found 16 of them, these specifically built, specifically re-enforced safe
rooms that were in the path of destruction in Moore, the scientists from
Texas Tech who investigated how they all fared in the storm said, quote,
"They all performed great."

The Oklahoma newspaper reports that in some cases the safe rooms were
the only part of the house that made it through that tornado. But they
made it. They worked. After that devastating tornado in Moore, a state
lawmaker down the road in Rush Springs, Oklahoma, decided to do something
about safe rooms.

Lawmaker Joe Dorman has been trying to pass laws about storm safety in
Oklahoma for a few years now. But he is a Democrat and the Oklahoma
legislature is controlled by Republicans. So far, they have voted down
everything he tried.

After the Moore tornado two weeks ago, he thought maybe now he could
get a bill passed. Joe Dorman proposed that the state spend about $500
million to build more safe rooms for schools and also for homes. That new
bill after the Moore tornado for more safe rooms that saved lives that
might have saved those school kids who died, that bill like all the others
went nowhere in the Oklahoma state legislature.

But then it happened again. Another huge storm went barreling through
Oklahoma. One giant tornado struck El Reno, Oklahoma, which like Moore,
Oklahoma, is a suburb of Oklahoma City. We learned today that that tornado
on Friday in El Reno was also an EF-5, and while everybody was astonished
by the size of that mile-wide tornado that hit Moore, that one in El Reno
was more than 2 1/2 miles wide.

This is the widest tornado on record ever. So wide that observers had
trouble figuring out exactly where it was because it seemed like it was
everywhere. Students at a vocational school in the path of the huge storm
on Friday managed to get underground before that funnel cloud destroyed
their building.

Now the superintendent of that school says that any rebuilding he does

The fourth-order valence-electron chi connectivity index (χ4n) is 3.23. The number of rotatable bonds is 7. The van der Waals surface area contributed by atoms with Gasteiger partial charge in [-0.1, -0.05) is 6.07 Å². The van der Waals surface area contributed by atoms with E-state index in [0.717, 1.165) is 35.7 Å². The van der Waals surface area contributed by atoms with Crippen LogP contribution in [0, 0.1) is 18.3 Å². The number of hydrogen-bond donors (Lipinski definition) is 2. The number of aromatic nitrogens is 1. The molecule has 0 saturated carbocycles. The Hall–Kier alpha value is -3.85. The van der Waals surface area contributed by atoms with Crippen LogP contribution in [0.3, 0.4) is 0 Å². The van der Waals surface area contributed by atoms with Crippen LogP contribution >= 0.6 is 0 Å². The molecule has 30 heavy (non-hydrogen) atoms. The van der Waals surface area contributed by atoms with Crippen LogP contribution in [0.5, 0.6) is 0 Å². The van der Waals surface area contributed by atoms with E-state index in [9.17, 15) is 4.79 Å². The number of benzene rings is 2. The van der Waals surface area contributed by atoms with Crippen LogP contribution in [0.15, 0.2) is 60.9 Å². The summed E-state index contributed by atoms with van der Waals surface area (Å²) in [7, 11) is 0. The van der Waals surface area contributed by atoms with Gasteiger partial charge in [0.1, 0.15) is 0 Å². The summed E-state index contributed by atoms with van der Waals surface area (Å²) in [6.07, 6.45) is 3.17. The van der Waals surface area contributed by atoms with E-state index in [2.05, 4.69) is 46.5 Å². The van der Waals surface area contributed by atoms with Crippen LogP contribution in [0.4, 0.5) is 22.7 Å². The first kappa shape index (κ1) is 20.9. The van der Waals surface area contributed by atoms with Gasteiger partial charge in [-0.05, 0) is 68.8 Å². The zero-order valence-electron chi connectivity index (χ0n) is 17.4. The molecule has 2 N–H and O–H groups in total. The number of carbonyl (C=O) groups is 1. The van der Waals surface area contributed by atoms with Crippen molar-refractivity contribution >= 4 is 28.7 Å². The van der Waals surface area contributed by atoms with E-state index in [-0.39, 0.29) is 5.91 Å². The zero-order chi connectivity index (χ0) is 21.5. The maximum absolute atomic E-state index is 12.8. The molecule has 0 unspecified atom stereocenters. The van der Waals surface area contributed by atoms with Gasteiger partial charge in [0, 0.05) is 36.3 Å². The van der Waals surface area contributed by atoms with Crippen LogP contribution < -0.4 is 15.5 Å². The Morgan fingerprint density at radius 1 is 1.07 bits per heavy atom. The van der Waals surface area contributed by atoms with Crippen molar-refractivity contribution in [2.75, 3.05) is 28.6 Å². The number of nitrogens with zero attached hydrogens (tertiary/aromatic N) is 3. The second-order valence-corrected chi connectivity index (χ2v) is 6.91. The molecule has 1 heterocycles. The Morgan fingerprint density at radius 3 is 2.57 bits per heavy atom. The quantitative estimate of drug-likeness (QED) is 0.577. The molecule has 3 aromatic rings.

is going to include some kind of safe room. Quote, "When you see the
devastation and you see the end result, it clears up for you pretty quick."

The death toll so far from that tornado outbreak on Friday is 18
people dead. But everybody at that vo-tech school lived, because they had
an underground shelter to get to.

With back to back tragedies like this in her state, Republican
Governor Mary Fallin says Oklahoma must have a vigorous discussion about
providing safe places for schools. About what the state can do, she says,
quote, "within budgetary means."

Budgetary means, of course, depend largely on the decisions of the
elected officials of Oklahoma who, after all, pass a budget and set taxes
to pay for it and sign those budgetary means into law. Can the elected
officials of Oklahoma muster the political will to spend money on something
like this? Nobody likes spending, but tornado shelters in school buildings
that work that have been proven to work again and again and again? Can we
do that?

Oklahoma`s elected officials do not seem to think so. After the
tornado in Moore, a bipartisan group of lawmakers decided instead of
legislating anything, they would form a nonprofit called shelter Oklahoma
schools to try to raise private money for safe rooms.

"The kids at Plaza Towers did not have to parish," one of the
corporate wrote. "We cannot wait for our government to fix this."

Can`t the government fix this? Why should kids at any school in
Oklahoma have to hope for a corporate bailout that might make their school
safer instead of the schools just being safer by virtue of the fact that
they are Oklahoma schools and Oklahoma takes responsibility for keeping
them safe?

Well, Joe Dorman, the same state lawmaker who has tried for years now
to get something done on storm safety who tried again just last month, now
he says he plans to try to go around the legislature. He plans to try to
gather signatures for a citizens` initiative in Oklahoma. He plans to put
this policy question about storm shelters directly to the people, because
he says he believes they will do and they can do what the legislature will